During a training organised by the Independent Journalism Centre (IJC) on Friday, 23 September, 13 journalists learned how to claim their rights. Together with the trainer and legal advisor at IJC, Cristina Durnea, participants identified frequent legal problems that newsrooms in the Republic of Moldova face as well as solutions.
During the training, journalists discussed the procedure for exercising the right of access to information, examined the content of access to information requests, analysed restricted access information and the categories of data that the authorities are entitled not to provide, etc.
In another session, participants studied the freedom of expression of the journalist versus the rights of the protagonist. Specifically, the representatives of the 10 newsrooms learned about the conditions for restricting freedom of expression, analysed the concept of honour, dignity and professional reputation of the protagonist, as well as the differences between value judgements, factual accounts and insults. Cristina Durnea also spoke to reporters and editors about the benefit of the doubt, as well as parliamentary or presidential immunity in defamation cases. The jurist also outlined the steps a newsroom should follow when receiving pre-litigation summons.
‘Such trainings are extremely useful for journalists as they help us to become familiar with the legal framework under which we work and thus we manage to have information that allows us to hold the authorities accountable for providing us with data in accordance with the law. At the same time, thanks to this traning I learned the methods I may use to protect my right to access information of public interest and avoid being misled by representatives of the authorities through complicated legal terminology’, says Mihail Caragacean, journalist at Agora portal.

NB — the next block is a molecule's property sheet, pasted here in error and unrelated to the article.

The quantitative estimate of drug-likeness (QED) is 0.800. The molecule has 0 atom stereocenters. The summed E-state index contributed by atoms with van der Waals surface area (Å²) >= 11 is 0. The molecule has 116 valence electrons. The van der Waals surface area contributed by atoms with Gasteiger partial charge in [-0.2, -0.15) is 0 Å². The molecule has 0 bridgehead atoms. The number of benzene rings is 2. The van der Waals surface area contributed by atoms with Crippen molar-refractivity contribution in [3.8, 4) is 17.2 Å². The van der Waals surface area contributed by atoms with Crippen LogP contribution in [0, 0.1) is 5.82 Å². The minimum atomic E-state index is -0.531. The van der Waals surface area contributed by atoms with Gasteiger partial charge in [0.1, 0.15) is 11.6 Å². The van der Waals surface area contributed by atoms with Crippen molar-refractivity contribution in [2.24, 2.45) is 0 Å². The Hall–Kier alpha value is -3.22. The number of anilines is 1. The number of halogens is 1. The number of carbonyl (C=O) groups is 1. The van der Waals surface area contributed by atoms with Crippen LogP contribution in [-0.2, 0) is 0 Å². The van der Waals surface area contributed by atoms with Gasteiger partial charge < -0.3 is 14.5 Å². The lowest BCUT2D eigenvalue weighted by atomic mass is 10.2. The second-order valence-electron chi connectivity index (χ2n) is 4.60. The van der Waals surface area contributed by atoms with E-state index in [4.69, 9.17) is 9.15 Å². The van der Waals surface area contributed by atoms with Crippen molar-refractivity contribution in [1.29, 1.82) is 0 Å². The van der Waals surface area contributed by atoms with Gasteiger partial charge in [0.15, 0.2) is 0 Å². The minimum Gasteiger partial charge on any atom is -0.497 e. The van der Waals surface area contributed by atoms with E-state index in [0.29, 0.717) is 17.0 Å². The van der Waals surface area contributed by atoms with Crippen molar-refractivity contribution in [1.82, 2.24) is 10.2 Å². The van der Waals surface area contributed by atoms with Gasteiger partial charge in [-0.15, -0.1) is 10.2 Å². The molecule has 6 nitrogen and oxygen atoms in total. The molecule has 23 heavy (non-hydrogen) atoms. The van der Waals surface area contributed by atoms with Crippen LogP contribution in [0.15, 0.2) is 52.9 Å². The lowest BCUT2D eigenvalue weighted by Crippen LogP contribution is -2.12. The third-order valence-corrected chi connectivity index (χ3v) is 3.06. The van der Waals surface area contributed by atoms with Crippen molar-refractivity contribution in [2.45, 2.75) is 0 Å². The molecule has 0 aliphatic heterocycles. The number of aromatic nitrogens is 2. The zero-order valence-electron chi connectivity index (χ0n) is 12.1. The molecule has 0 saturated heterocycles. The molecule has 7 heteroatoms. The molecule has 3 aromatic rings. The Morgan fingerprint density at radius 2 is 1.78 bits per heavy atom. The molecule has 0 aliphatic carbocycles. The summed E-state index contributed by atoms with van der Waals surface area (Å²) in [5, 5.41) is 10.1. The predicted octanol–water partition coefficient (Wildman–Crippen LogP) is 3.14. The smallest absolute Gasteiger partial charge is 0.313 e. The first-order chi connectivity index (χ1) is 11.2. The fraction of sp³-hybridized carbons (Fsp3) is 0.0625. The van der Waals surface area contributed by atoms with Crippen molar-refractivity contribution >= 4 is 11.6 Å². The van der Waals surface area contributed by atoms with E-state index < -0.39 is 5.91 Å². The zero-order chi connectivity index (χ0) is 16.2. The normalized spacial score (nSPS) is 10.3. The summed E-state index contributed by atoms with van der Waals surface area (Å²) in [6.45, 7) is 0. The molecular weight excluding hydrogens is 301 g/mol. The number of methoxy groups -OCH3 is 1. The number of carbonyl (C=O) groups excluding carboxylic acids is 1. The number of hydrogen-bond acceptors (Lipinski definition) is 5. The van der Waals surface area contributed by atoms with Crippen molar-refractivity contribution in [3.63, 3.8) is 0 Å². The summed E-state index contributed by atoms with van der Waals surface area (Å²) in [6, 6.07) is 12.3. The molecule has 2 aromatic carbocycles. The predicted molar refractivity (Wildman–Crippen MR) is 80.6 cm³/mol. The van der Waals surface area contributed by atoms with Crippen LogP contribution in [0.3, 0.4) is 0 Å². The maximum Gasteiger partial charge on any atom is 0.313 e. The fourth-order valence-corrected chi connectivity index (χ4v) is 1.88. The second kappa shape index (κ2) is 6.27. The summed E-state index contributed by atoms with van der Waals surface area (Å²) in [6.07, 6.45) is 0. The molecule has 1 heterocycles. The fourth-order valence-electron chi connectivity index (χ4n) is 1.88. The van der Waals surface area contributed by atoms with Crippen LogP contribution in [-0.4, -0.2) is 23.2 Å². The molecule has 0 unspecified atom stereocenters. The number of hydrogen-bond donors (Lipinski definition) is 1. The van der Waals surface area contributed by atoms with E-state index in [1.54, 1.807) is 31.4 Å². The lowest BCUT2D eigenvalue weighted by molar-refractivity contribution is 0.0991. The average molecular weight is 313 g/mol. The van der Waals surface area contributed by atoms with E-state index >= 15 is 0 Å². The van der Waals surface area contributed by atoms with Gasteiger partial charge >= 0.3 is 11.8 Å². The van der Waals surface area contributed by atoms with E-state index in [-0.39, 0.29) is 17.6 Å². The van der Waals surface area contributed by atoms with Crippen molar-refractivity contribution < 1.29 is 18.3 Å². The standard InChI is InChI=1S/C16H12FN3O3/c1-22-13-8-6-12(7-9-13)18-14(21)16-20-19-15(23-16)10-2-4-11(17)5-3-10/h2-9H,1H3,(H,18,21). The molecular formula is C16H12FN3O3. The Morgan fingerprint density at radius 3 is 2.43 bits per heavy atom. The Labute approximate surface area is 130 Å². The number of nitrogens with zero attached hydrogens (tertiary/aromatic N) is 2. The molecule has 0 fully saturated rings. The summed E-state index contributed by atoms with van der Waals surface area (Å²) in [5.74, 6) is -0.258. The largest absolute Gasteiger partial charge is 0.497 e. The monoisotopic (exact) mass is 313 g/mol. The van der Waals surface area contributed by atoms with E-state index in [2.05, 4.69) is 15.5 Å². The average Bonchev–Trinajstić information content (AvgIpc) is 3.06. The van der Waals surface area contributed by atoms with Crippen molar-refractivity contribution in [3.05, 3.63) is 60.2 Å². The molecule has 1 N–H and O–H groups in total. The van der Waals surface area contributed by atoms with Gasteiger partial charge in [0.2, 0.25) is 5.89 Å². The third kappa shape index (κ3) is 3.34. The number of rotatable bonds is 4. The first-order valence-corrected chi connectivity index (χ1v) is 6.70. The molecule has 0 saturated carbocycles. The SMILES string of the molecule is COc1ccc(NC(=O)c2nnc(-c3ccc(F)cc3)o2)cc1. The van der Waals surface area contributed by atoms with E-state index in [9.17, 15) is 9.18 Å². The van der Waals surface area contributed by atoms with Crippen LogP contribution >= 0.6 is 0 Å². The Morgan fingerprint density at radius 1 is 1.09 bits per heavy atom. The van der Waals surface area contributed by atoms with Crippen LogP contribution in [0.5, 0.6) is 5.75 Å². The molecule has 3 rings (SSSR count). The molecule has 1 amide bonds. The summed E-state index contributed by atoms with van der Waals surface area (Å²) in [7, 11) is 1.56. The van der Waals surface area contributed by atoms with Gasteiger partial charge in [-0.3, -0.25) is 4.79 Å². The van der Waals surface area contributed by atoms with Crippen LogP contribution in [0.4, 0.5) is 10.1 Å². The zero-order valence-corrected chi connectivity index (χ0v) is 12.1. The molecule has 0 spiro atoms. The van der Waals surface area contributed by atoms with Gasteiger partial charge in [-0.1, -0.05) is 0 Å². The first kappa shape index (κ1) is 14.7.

‘In recent years, pressure on journalists has become more discreet, with avalanches of lawsuits from the subjects of journalistic investigations alleging damage to honour, dignity or professional reputation. These lawsuits are time-consuming and costly. After learning during the training what to do when we receive a pre-litigation summons and that the Law on Freedom of Expression is sufficiently protective of the public interest that journalists are guided by in their work, court cases don’t seem as scary anymore’, says Felicia Cretu, reporter for the media project Cu Sens.
The journalists who attended the training represented the following newsrooms: Replica Media, Prime TV, RISE Moldova, Ziarul de Garda, Moldova.org, Radio Orhei, Cu Sens, TV8, Agora and SP from Balti.
The training was organised by the Independent Journalism Center, as part of the ‘Media Enabling Democracy, Inclusion and Accountability in Moldova (MEDIA-M)’ project, funded by USAID and UK, and implemented by Internews in Moldova.